This Off-Grid Water Desalination Plant Does Not Use Up Any Electricity

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Scientists are coming up with practical and cheaper desalination processes for water. It has been going on since half a century ago in Spain. Currently, Ikaria, a Greek island, got access to clean water by virtue of desalination.

The common method used in the process is called reverse osmosis (RO) but it has to be connected to the electricity grid. This is expensive and inaccessible for areas far from the grid. So, researchers have come up with sustainable off-grid desalination systems that run on renewable energy.

Now, microbial desalination cells (MDCs) are being suggested to use. This is developed by MIDES. It produces drinkable water from the sea. It means electro-active bacteria desalinate and sterilize water making it suitable and safe. “This technology offers new options to provide clean water and wastewater treatment to small, isolated locations without electricity,” said Frank Rogalla, director of innovation and technology at Aqualia and a member of the project team.

Decentralized Desalination

Rogalla stated that the two prototypes are now in operation (in Denia and Tenerife in Spain) to optimize the results and detect any opportunities for improvement in performance and cost-efficiency. Furthermore, the treated wastewater can be reused in irrigation and agriculture which will take pressure off current resources.

Islands and coastal areas have access to the free energy sources of waves. “Harnessing the power of ocean waves with a technology that can produce freshwater to many of the 2.1 billion people globally struggling to access safe drinking water is the answer,” said Olivier Ceberio, chief operating officer of Resolute Marine and member of the project team.

As part of W20, Ceberio and his colleagues created an off-grid innovative solution. It will be the world’s first wave-driven desalination system (called Wave2O) that can be executed fast. It will operate completely off-grid and supply large quantities of fresh water at an economical cost. “This technology delivers free energy from a consistent and inexhaustible renewable energy source: ocean waves,” said Ceberio.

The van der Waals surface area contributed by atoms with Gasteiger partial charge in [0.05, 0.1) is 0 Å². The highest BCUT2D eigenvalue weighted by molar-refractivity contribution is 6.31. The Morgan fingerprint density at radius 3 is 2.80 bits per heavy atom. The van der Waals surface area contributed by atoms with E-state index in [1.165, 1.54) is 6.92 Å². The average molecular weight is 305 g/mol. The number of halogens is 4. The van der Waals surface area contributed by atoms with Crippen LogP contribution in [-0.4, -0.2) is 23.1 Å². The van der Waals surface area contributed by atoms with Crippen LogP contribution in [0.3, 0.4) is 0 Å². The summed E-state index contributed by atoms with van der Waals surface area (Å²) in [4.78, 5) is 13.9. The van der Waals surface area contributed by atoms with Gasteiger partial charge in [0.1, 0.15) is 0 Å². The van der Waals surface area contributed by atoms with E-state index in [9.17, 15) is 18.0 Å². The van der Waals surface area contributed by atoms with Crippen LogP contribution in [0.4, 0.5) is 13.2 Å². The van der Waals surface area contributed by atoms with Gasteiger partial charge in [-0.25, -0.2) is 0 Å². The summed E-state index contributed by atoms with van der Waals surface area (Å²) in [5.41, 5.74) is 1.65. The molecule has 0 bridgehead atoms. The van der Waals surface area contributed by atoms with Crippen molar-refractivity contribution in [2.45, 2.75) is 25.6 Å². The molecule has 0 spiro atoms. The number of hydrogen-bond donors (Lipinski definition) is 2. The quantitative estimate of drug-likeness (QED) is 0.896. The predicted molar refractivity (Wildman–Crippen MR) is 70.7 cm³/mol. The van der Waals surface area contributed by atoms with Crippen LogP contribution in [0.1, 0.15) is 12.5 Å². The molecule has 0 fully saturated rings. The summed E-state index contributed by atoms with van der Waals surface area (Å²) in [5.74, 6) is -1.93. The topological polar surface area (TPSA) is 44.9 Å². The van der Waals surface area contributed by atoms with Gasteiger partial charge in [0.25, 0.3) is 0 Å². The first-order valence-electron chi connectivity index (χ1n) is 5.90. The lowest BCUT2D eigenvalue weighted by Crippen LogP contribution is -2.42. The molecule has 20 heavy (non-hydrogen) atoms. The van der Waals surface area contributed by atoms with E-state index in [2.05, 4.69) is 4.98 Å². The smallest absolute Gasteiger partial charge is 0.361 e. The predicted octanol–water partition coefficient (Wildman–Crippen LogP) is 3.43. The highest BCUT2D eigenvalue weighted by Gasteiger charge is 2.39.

Conceptual drawing of an SWRO desalination plant showing the various stages — seawater intake, pretreatment, reverse osmosis, posttreatment, and brine discharge — and their interactions with the environment. The thickness of the arrows for the energy consumption represents the relative amount of energy consumed at the various stages. 

Wave Energy Converter (WEC) is attached to the seabed floor which moves back and forth with the waves. This energy then pressurizes seawater that is sent to the shore to directly drive a RO system. Ocean waves produce fresh water without needing any additional source of energy like electricity.

Daily output can serve around 40,000 people. “While we don’t use electricity in our manufacturing process, we can divert some energy from the pressurized seawater to cogenerate electricity to power our own subsystems and pump fresh water where it is needed and provide both water and power to our customers,” said Ceberio.

A reduced-scale version of Wave2O is being tested in their facilities in Hingham, MA in the United States. If successful they will move to a first ocean deployment of a reduced scale Wave2O in PLOCAN a test site facility in the Canary Islands followed by a second one at a commercial pilot in Cape Verde.

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